1. If you are asking this question, then you haven’t understood a word I have said. Whiskies are a complicated thing and can be very personal for each drinker. You are best to follow the advice above, lest you buy a bottle which doesn’t meet the recipient’s desires…

2. If you are still going to demand a particular bottle recommendation, and were buying said bottle for MY palette, here you go:

Seamus’ Top Picks by Price Point (2 bottles each category):

$250 and higher:

The Balvenie 25 yearBowmore 35yr

$120 – $249:

The Balvenie 21yr Port Wood / Edradour 22yr Port Wood

$100 – $119:

Midleton Very Rare / Compass Box Hedonism

$75 – $99:

Compass Box Flaming Heart / GlenRothes 1987

$50 – $74:

Oban 14yr / GlenRothes 1991 14yr

$30 – $49:

Sheep Dip / Knappogue Castle 1992

$10 – $29:

Aberlour 10yr / John, Mark, & Robbo’s The Rich Spicy One

Other picks…

For the Bourbon lover: Bulleit Bourbon is an amazing distillation, which at $15-$30 can’t be beat at all!

For a fun grab-bag type surprise, choose any Bruichladdich bottling (pronounced ‘brook’- ‘law’-‘day’). NONE are the same and will challenge the connoisseur’s palette and expectations. You never know what you’re going to get!


Jim Murray awards Arbeg with coveted top Whisky title!

As gleaned from the BBC News:
JimMurray, in his 2008 edition of his best-selling Whisky Bible, has awarded the Ardbeg 10 year the coveted top title of “World Whisky of the Year”.

As the BBC News reports:

<Murray> said in his guide: “To me Ardbeg is – and always has been – the most complex malt on earth.”

He added: “I have been visiting the distillery for nearly 30 years – long before anybody had heard of Ardbeg.

“And because I have long regarded this as the finest distillery in the world, I actually try to handicap the sample to iron out any natural bias.”

He said in his guide: “To me Ardbeg is – and always has been – the most complex malt on earth.”

He added: “I have been visiting the distillery for nearly 30 years – long before anybody had heard of Ardbeg.

“And because I have long regarded this as the finest distillery in the world, I actually try to handicap the sample to iron out any natural bias.”

So, here’s to you Ardbeg… may your drams continue to garner such high praise and acclaim from all who taste you!


Some Scotch Whisky and Whiskey Quotes…

A close friend recently asked if I had any good quotes surrounding Scotch Whisky which he may use on a sign at an open Scotch bar for another friend’s funeral. I so quickly took stock and realized that, oddly enough I really hadn’t any which I could provide easily.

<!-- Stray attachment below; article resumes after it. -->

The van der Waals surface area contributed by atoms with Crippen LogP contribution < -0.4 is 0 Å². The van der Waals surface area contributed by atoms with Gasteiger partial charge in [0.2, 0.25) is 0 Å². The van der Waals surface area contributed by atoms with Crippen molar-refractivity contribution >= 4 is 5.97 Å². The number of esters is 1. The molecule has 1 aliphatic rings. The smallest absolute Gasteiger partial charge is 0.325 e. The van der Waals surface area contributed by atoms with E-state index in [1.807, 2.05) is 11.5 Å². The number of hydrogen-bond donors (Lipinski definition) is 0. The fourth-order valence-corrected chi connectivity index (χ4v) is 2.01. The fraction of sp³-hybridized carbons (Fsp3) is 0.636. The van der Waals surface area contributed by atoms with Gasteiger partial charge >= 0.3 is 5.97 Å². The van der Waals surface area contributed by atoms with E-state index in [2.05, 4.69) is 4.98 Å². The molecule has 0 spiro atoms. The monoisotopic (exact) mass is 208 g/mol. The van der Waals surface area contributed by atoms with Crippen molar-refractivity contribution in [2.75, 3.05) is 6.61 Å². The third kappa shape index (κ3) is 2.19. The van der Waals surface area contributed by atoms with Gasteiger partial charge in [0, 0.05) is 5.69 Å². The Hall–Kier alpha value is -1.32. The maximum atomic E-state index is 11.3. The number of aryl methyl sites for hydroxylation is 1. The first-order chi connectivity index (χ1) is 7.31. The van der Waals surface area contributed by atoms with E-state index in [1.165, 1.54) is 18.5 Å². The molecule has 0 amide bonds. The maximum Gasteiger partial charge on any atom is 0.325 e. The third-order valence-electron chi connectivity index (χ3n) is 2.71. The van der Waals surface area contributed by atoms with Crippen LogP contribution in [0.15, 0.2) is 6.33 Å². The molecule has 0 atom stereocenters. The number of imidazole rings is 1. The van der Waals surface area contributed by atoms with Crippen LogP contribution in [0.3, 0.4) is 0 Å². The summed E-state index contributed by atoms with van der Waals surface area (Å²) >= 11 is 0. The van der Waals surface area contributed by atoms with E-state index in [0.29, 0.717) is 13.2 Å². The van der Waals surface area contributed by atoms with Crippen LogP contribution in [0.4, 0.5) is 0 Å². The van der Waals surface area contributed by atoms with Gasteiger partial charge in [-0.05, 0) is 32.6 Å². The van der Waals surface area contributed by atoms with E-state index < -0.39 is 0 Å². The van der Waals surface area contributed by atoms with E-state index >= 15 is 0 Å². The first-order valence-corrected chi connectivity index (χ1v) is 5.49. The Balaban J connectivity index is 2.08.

Of course, being the connected lad that I am, I hurriedly hit the internet and began sending over a few here and there which I thought may be appropriate… Then it hit me… why don’t I add this to the site as a “3DC Approved” resource?! So here they are; a small handful of Scotch and Whisky(ey) based quotes which the 3 Drunken Celts heartily endorse:

 

“The proper drinking of Scotch whisky is more than indulgence: it is a toast to civilization, a tribute to the continuity of culture, a manifesto of man’s determination to use the resources of nature to refresh mind and body and enjoy to the full the senses with which he has been endowed.”

– David Daiches, Scotch Whisky 1969

 

“There is no such thing as a bad whisky. Some whiskies just happen to be better than others.”

– William Faulkner

 

“A good malt bears the imprint of its origins. The source of the water, the quality of the air and the character of the peat used to dry the malted barley all combine to make something unique -the very essence of its environment. Malt whisky is like the Scots tongue – broadly one language yet, within that, so many different dialects, each one unique to its own distillery. It is this subtle distinction which gives every malt its unmistakable identity.”

– From a Highland Park Distillery brochure

 

“Set up another case bartender! The best thing for a case of nerves is a case of Scotch.”

– W. C. Fields quotes

  

“For God’s sake bring me a large Scotch. What a bloody awful country. “

– Reginald Maudling

 

“There were years when I was a beer and tequila guy, then I got real fat. And then I found that you could actually go on a diet and drink scotch. Then I got hooked on scotch, and if you get hooked on scotch, then everything else just tastes wrong.”

– Ron White

 

“No married man is genuinely happy if he has to drink worse whisky than he used to drink when he was single.”

– H. L. Mencken

 

“The light music of whiskey falling into a glass – an agreeable interlude.”

– James Joyce

 

“We borrowed golf from Scotland as we borrowed whiskey. Not because it is Scottish, but because it is good.”

– Horace Hutchinson

 

“Whisky is liquid sunshine.”

– George Bernard Shaw

 

“What butter and whiskey won’t cure, there is no cure for.”

– Irish Saying

 

“Too much of anything is bad, but too much of good whiskey is barely enough.”

 – Mark Twain

 

And of course the good ‘ol 3 Drunken Celt standby:

Hollinshed, writing in 1577 on this ancient beverage, says: “It sloweth age, it strengtheneth youth, it helpeth digestion, it cutteth flegme, it relisheth the harte, it lighteneth the mynd, it quickeneth the spirits, it cureth the hydropsie, it repelleth gravel . . . and trulie it is a sovereigne liquor if it be orderlie taken”.